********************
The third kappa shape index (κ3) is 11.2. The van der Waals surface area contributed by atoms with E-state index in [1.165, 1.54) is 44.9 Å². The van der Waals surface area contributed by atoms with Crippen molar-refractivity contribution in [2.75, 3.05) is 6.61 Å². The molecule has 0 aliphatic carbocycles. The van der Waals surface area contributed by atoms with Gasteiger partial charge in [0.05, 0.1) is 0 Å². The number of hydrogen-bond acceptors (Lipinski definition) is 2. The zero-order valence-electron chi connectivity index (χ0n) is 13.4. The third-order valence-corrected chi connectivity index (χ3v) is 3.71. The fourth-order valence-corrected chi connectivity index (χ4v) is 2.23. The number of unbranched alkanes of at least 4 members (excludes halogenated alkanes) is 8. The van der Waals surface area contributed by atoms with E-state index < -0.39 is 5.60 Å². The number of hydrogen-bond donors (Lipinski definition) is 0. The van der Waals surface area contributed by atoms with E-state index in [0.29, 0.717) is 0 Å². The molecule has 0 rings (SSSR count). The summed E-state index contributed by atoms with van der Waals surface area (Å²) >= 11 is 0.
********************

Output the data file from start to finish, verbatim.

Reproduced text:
The third kappa shape index (κ3) is 11.2. The van der Waals surface area contributed by atoms with E-state index in [1.165, 1.54) is 44.9 Å². The van der Waals surface area contributed by atoms with Crippen molar-refractivity contribution in [2.75, 3.05) is 6.61 Å². The molecule has 0 aliphatic carbocycles. The van der Waals surface area contributed by atoms with Gasteiger partial charge in [0.05, 0.1) is 0 Å². The number of hydrogen-bond acceptors (Lipinski definition) is 2. The zero-order valence-electron chi connectivity index (χ0n) is 13.4. The third-order valence-corrected chi connectivity index (χ3v) is 3.71. The fourth-order valence-corrected chi connectivity index (χ4v) is 2.23. The number of unbranched alkanes of at least 4 members (excludes halogenated alkanes) is 8. The van der Waals surface area contributed by atoms with E-state index < -0.39 is 5.60 Å². The number of hydrogen-bond donors (Lipinski definition) is 0. The van der Waals surface area contributed by atoms with E-state index in [0.29, 0.717) is 0 Å². The molecule has 0 rings (SSSR count). The summed E-state index contributed by atoms with van der Waals surface area (Å²) >= 11 is 0.